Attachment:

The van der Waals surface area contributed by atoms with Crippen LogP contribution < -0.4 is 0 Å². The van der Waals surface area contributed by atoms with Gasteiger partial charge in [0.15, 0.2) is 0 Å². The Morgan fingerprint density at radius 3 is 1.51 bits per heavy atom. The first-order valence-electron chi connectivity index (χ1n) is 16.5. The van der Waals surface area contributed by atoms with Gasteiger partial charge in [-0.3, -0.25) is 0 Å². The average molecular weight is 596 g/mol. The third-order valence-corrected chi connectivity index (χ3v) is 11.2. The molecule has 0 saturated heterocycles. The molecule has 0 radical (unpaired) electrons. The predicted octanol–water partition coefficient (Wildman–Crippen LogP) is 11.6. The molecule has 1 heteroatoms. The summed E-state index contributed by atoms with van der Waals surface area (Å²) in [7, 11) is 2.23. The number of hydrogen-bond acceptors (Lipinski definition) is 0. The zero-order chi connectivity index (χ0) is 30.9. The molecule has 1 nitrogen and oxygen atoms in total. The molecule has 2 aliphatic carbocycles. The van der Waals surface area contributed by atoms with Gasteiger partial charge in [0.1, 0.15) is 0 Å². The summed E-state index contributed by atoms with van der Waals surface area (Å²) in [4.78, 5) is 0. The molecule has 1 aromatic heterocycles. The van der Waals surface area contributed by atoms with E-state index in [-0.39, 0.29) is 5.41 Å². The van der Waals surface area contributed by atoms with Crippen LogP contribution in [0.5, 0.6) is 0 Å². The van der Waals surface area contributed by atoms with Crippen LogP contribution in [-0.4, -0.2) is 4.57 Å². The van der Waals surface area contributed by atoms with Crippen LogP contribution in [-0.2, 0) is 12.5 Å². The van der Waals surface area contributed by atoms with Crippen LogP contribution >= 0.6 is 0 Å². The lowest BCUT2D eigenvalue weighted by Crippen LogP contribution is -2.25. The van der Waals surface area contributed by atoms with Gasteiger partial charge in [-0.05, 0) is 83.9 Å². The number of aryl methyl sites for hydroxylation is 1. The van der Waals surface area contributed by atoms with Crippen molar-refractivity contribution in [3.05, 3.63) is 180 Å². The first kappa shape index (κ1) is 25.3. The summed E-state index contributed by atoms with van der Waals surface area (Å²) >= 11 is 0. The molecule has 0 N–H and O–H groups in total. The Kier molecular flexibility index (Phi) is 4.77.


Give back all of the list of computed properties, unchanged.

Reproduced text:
The van der Waals surface area contributed by atoms with Crippen LogP contribution < -0.4 is 0 Å². The van der Waals surface area contributed by atoms with Gasteiger partial charge in [0.15, 0.2) is 0 Å². The Morgan fingerprint density at radius 3 is 1.51 bits per heavy atom. The first-order valence-electron chi connectivity index (χ1n) is 16.5. The van der Waals surface area contributed by atoms with Gasteiger partial charge in [-0.3, -0.25) is 0 Å². The average molecular weight is 596 g/mol. The third-order valence-corrected chi connectivity index (χ3v) is 11.2. The molecule has 0 saturated heterocycles. The molecule has 0 radical (unpaired) electrons. The predicted octanol–water partition coefficient (Wildman–Crippen LogP) is 11.6. The molecule has 1 heteroatoms. The summed E-state index contributed by atoms with van der Waals surface area (Å²) in [7, 11) is 2.23. The number of hydrogen-bond acceptors (Lipinski definition) is 0. The zero-order chi connectivity index (χ0) is 30.9. The molecule has 1 nitrogen and oxygen atoms in total. The molecule has 2 aliphatic carbocycles. The van der Waals surface area contributed by atoms with Gasteiger partial charge in [0.1, 0.15) is 0 Å². The summed E-state index contributed by atoms with van der Waals surface area (Å²) in [4.78, 5) is 0. The molecule has 1 aromatic heterocycles. The van der Waals surface area contributed by atoms with E-state index in [-0.39, 0.29) is 5.41 Å². The van der Waals surface area contributed by atoms with Crippen LogP contribution in [0.5, 0.6) is 0 Å². The van der Waals surface area contributed by atoms with Crippen LogP contribution in [-0.4, -0.2) is 4.57 Å². The van der Waals surface area contributed by atoms with Crippen LogP contribution in [-0.2, 0) is 12.5 Å². The van der Waals surface area contributed by atoms with Crippen LogP contribution >= 0.6 is 0 Å². The lowest BCUT2D eigenvalue weighted by Crippen LogP contribution is -2.25. The van der Waals surface area contributed by atoms with Gasteiger partial charge in [-0.05, 0) is 83.9 Å². The number of aryl methyl sites for hydroxylation is 1. The van der Waals surface area contributed by atoms with Crippen molar-refractivity contribution in [3.05, 3.63) is 180 Å². The first kappa shape index (κ1) is 25.3. The summed E-state index contributed by atoms with van der Waals surface area (Å²) >= 11 is 0. The molecule has 0 N–H and O–H groups in total. The Kier molecular flexibility index (Phi) is 4.77.